Thursday, January 19, 2012

Sea Holly (Acanthus spp.)

Singapore has 3 species of Sea Hollies (Acanthus spp.) from the family Acanthaceae in our mangrove forests - Acanthus volubilis, Acanthus ebracteatus and Acanthus ilicifolius. The former 2 have the status of "vulnerable" while A. ilicifolius is a common species.

They generally occur along tidal rivers, in the mangrove forest or nearby, especially in areas with freshwater inputs or on mud lobster mounds.

Acanthus volubilis occurs as a bush-like, sprawling herb, or when there are other taller structures around, as a climber.

It has simple opposite leaves that has pointed tips when they are growing in areas exposed to the sun, but become more rounded when they are growing in the shade. The flowers are white.

Acanthus ilicifolius and Acanthus ebracteatus occur as low, sprawling herbs and seldom climb. Young plants generally have erect stems, but lean and sprawl as they mature.

Plants growing in areas exposed to the sun tend to have spiny leaves. The 2 species can be differentiated by the colour of their flowers. Acanthus ebracteatus has white flowers.

Meanwhile, Acanthus ilicifolius has purple flowers. For both species, the leaves have smaller spines or no spines when the plants are growing in the shade.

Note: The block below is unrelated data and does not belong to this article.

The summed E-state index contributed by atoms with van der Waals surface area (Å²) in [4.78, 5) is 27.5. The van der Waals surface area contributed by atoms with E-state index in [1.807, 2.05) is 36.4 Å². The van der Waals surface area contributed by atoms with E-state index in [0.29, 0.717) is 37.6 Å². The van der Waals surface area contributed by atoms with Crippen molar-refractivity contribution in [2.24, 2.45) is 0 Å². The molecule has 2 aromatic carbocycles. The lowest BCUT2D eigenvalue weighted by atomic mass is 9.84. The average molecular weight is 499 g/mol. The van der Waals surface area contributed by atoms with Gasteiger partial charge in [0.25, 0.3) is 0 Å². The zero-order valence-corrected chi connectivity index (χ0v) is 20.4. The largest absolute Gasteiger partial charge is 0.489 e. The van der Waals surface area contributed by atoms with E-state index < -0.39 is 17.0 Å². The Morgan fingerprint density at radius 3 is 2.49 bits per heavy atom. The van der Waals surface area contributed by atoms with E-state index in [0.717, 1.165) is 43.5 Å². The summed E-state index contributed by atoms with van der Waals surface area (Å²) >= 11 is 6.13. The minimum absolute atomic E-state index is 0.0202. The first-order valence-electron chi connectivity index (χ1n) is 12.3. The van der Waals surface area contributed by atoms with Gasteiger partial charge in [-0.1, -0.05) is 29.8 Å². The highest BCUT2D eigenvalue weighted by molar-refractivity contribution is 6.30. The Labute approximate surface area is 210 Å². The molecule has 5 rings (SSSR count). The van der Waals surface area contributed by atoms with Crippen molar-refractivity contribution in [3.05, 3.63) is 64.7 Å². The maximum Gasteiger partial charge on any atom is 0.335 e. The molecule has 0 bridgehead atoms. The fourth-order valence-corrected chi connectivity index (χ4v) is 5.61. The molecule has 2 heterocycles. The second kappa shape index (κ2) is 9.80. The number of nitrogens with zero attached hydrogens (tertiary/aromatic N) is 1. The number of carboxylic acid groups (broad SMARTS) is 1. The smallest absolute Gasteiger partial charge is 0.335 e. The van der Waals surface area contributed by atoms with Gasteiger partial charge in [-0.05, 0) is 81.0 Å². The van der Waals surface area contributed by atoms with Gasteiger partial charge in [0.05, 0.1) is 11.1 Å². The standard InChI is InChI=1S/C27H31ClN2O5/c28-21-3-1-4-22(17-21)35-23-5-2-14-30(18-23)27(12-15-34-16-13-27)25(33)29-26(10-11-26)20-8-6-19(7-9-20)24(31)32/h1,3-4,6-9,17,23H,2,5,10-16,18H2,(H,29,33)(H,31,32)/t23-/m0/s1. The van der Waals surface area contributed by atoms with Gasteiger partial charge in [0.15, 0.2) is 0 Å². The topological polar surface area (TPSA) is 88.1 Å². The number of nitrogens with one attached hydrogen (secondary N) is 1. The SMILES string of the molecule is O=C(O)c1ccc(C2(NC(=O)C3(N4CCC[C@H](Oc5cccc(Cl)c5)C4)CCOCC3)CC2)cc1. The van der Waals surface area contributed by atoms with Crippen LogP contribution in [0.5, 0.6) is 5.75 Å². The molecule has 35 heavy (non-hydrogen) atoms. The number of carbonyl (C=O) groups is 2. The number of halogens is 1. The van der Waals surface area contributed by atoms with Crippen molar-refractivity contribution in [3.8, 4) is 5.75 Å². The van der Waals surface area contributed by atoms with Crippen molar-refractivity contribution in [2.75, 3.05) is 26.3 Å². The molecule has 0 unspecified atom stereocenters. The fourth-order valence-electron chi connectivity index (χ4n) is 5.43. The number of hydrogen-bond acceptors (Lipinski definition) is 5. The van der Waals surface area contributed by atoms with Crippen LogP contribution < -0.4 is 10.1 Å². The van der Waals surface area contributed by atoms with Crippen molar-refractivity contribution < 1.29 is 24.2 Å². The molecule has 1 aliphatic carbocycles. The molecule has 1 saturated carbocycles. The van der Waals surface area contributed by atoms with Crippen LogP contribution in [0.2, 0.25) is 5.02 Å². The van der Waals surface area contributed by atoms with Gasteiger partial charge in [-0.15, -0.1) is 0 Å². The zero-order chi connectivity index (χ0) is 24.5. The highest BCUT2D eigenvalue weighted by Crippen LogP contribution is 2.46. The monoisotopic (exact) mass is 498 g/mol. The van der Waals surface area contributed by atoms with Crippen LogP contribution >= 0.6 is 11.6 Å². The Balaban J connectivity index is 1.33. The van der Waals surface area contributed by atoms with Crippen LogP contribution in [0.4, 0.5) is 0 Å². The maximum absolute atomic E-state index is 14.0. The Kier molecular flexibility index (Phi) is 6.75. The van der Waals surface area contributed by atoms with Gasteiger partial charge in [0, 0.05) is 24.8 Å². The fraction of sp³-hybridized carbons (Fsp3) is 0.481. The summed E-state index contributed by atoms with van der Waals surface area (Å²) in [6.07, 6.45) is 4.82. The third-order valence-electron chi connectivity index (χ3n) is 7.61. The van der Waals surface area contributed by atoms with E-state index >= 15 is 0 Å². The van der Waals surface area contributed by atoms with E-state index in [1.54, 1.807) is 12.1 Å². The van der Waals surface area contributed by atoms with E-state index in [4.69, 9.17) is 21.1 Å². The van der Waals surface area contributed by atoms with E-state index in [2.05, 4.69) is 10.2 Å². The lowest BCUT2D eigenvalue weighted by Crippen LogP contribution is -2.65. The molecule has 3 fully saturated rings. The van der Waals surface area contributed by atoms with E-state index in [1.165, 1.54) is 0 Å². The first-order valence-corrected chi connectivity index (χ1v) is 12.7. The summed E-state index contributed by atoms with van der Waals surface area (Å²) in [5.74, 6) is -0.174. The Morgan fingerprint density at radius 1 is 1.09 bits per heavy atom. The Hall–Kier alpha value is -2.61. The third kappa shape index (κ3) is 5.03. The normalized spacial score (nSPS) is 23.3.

The leaves often appear moist, especially in the morning before it got too hot, as Acanthus spp. excrete excess salt through their leaves. Sometimes, tiny salt crystals can be seen on the leaf surfaces.

Sea Holly fruits are small nut-like capsules.

Leaves of Acanthus ilicifolius and Acanthus ebracteatus are used to treat rheumatism, while the fruit and roots are used to treat snake bites and as poisons for arrows. The seeds are used to treat internal worms. Seeds of Acanthus volubilis are used for blood cleansing medicine and against ulcers.

  • Chong, K. Y., H. T. W. Tan & R. T. Corlett, 2009. A Checklist of the Total Vascular Plant Flora of Singapore: Native, Naturalised and Cultivated Species. Raffles Museum of Biodiversity Research, National University of Singapore. Singapore. 273 pp.
  • Giesen, W., S. Wulffraat, M. Zieren & L. Scholten. 2006. Mangrove guidebook for Southeast Asia. RAP Publication 2006/07. FAO Regional Office for Asia and the Pacific & Wetlands International. Bangkok. 769 pp.
  • Ng, P. K. L. & N. Sivasothi. 1999. A guide to the mangroves of Singapore 1 : the ecosystem & plant diversity. Singapore Science Centre. Singapore. 168 pp.

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